Michael O’BrienMichael O'Brien

I couldn’t hide my excitement as we pulled up to NASA’s Kennedy Space Center in Cape Canaveral, Florida, last month. On a family vacation to Orlando, I insisted that we make the 45-minute drive to the famous NASA landmark. Always a bit of a space nerd, I beamed as we entered the gates.

My childhood was filled with grainy black-and-white memories of rockets, brave astronauts and amazing images of space. But here they were, in living color. Brought to life. Especially interesting to me was the exhibit on the Apollo space program, the one that put us on the Moon. We saw the engineering feats, made possible by brilliant scientist who had no roadmap, that marked our nation’s yearning to explore, to innovate, to discover.

O'Dwyer's Oct. '17 Healthcare & Medical PR MagazineThis article is featured in O'Dwyer's Oct. '17 Healthcare & Medical PR Magazine

The history of discovery and exploration was never more alive than in those heady days in the 1960s, when President Kennedy set an audacious goal: Putting an American on the Moon within nine years. Keep in mind, when Kennedy made this pronouncement, NASA had only just mastered getting an astronaut safely into space. Kennedy’s reason for setting this goal was even more bold, as he outlined in his famous 1961 speech.

“We choose to go to the Moon,” the President said. “We choose to go to the Moon in this decade and do the other things, not because they are easy, but because they are hard.”

The spirit of innovation, a dedication to discovery — something that’s hard — drove NASA to accomplish that goal. A country cheered. National pride soared. And the world took notice.

But, during a bus tour of the launch pads throughout Cape Canaveral, my mood changed. My excitement turned to sadness. You see, the launch pads were in disrepair. They’re barely used anymore. Skeletons of NASA’s past glory. The only use of a few of the pads now is from private space companies, whose goals appear to be space tourism and supply missions to the International Space Station. No more shuttles. No more manned missions.

So much for discovery. Never mind, exploration.

Then it occurred to me. There still is discovery, exploration and scientific audacity in the United States. Don’t look to outer space. Think inner space.

The United States leads the world in drug, device and medical discovery. We’ve achieved more in a short period of time than any other nation, and more than anyone ever imaged. Diseases eradicated. Quality of life improved. Lives saved. Apart from the tech industry, medical science is now our last bastion of discovery. This includes Immunooncology; a cure for Hep C; HPV and other critical vaccines; treatments for rare diseases; advancements in cardiac care, cancer, neurology; innovations in provider/hospital care delivery; and on and on.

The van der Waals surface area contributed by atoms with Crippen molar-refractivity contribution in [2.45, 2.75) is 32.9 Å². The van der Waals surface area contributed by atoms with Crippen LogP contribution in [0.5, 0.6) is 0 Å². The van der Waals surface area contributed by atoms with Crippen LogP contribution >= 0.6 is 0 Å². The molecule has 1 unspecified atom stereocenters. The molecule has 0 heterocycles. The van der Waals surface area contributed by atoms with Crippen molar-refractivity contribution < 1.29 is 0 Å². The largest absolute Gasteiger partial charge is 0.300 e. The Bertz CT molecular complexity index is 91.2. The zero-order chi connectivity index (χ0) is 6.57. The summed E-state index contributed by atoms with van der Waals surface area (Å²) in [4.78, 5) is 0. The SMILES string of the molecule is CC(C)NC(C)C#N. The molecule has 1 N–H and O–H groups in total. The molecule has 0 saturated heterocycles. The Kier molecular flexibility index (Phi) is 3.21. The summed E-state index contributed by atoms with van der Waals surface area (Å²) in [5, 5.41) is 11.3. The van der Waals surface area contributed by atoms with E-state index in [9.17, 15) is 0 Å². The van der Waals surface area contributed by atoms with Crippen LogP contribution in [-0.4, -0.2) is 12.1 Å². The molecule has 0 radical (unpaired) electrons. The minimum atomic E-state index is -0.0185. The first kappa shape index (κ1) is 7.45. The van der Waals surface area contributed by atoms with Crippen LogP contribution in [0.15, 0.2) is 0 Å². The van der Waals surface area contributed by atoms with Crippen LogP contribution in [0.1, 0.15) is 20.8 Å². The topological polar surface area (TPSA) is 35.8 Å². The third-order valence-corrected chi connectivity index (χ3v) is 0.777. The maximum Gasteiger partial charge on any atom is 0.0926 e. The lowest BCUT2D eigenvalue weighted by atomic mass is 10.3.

And yet, it’s under attack. From the threat of deep cuts to National Institutes of Health funding, the nation’s seat of basic science that powers medical science, to policies that could make it more difficult or even impossible to access medicines and healthcare. If we’re not careful, medical discovery and exploration may very well suffer the fate of those rusted out launch pads. A monument to a more inspired time.

Medicine is a tricky issue in the U.S. right now. There are certainly some topics worthy of thoughtful debate, such as drug access, pricing, the Affordable Care Act and possible replacement, and regulatory burdens. And patients and advocacy groups must have a seat at the table as we search for answers. But we can’t let these issues stop discovery and exploration. We need to keep innovating. Not because it’s easy, but because it’s hard.

We must continue to fund programs that can make a difference. The Cancer Moonshot initiative is one. Aptly named after Kennedy’s audacious goal, Cancer Moonshot seeks to accelerate cancer research to make more therapies available to more patients. It’s funded for a number of years, but do we have the will to continue? Will a commitment to discovery and audacity be lasting? I hope so.

As a health public relations and patient advocacy professional, I view communicating about science as my life’s mission. I’ve dedicated myself to ensuring patients’ voices are heard. I will not relent and encourage anyone who loves science and patient care to join me in my mission to tell the story of healthcare exploration and discovery.

Back at the Kennedy Space Center, as the sun was low in the sky and we were about to leave, we ducked into an exhibit about the Orion project, NASA’s dream of a manned mission to Mars. It’s decades away, if not longer, and is really only an idea at this point. Who knows if we’ll ever muster the vision and resolve — let alone dedicate the funding — to achieve such a feat. We watched a video spelling out NASA’s plans. Toward the end, it explained that there are many things they have yet to figure out about how they can get to Mars and back. The video then asked the youngsters in the audience to help them find answers by becoming scientists.

What if the person who holds the key to unlocking these answers is unable to fulfill their potential because of illness? Medicine matters. Health drives everything we are. It allows us to achieve our life’s potential. We need to dedicate ourselves to discovery, and continue to lead the world. It should elicit wonder and national pride.

Because medicine can give life to the next generation of scientists, researchers, medical professionals, and, yes, explorers.


Michael O’Brien is Managing Director of JPA Health Communications.